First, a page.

Datum: 04-04-2023Tijd: 12:00-13:30Locatie: WO=MEN, Korte Poten 9b, Den Haag
The word ‘peace’, literally translated, doesn’t exist in some indigenous languages in Colombia. For women in Afro-Colombian and indigenous communities, peace, reconciliation and gender equality have to do with healing, harmony and balance and collectivity. It is important to be aware of what the meaning of peace is in different contexts: when do people actually experience peace? And what does peace mean in your context?
The women in Afro-Colombian communities say that there are other ways of looking at peace. The territory and land should be in balance and collectivity (more than an individual perspective) is important. In a practical way, peace for them can be about the possibility to sow and harvest, or about being together with family in tranquility and to not fear that your kids are being recruited by armed groups. This deep connection with land and the community’s peace is reflected in Afro-spiritualities and other religious practices. Afro-spirituality and other religious practices play an important role in locally-led peacebuilding activities in Afro-Colombian communities, but also in other contexts such as the Democratic Republic of Congo. For women in the Democratic Republic of Congo, their Christian faith plays an important role in peacebuilding activities, but also having access to land and the notion of collectivity is important to the actual experience of a peaceful environment for these women.
With this event we will focus on the importance of cultural and ethnic identity, spirituality and faith in locally led peacebuilding efforts, healing and reconciliation, for female leaders. This will be done by presenting the research: "Afro-Colombian Narratives from the San Juan River: Women Leaders, Healing, Memory and Peace” and through stories and experiences of peacebuilding from female leaders from Colombia and the Democratic Republic of Congo. Two different contexts, but both contexts with a longstanding conflict and where women need to play an important role in peacebuilding and reconciliation.
Mensen met een Missie
has been accompanying female social leaders and their peacebuilding work in Colombia for many years. During the COVID-19 pandemic, violence against female leaders and human rights defenders was on the rise in Colombia. As a response Mensen met een Missie started an advocacy strategy to create awareness around the difficult situation of these women, as well as to show the important work of female social leaders who dedicate their lives to defend their communities and the rights of their territories.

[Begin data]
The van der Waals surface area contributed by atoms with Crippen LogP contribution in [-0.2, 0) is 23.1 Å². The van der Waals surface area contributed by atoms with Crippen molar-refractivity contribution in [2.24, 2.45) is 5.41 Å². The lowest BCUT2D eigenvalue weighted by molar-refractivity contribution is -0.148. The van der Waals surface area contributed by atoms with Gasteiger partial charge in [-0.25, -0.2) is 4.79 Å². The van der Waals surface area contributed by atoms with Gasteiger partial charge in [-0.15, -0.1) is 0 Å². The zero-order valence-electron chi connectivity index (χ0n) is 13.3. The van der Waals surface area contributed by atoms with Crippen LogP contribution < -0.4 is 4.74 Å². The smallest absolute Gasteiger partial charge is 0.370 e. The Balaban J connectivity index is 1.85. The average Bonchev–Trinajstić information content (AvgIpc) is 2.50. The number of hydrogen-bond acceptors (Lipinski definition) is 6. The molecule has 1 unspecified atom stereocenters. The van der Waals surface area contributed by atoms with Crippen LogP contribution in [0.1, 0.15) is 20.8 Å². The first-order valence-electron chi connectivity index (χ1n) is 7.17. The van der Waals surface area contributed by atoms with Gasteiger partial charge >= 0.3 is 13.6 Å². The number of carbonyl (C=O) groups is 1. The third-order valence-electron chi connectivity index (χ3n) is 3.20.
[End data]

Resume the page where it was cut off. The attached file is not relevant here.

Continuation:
Part of this process is the publication of a pedagogical photobook that narrates the life stories of 50 Indigenous and Afro-Colombian female social leaders and human rights defenders in central and southwestern Colombia. The presentation of the photobook took place last year at the Residence of the Dutch Embassy, together with the Dutch Ambassador, the Ambassador of the Delegation of the European Union and the Ambassador of Ireland.
With the interview material gathered for this photobook, research was undertaken on the realities of seven Afro-Colombian female social leaders. Women who live in contexts of armed conflict, and who despite this, continue their work as human rights defenders. This research, called; "Afro-Colombian Narratives from the San Juan River: Women Leaders, Healing, Memory and Peace” will be officially published in English and Spanish by the end of March 2023. The main insights from the research will be presented during this event.
In the Democratic Republic of Congo (DRC) and Burundi, Mensen met een Missie together with CARE NL, La Synergie des Femmes pour la Paix et la Reconciliation des Grands Lacs d’Afrique (SPR) and local partners are implementing the MANU2.0 programme. A NAP 1325 programme with the overall objective that women and girls in the DRC and Burundi participate meaningfully in conflict prevention, resolution, mediation, peacebuilding and protection.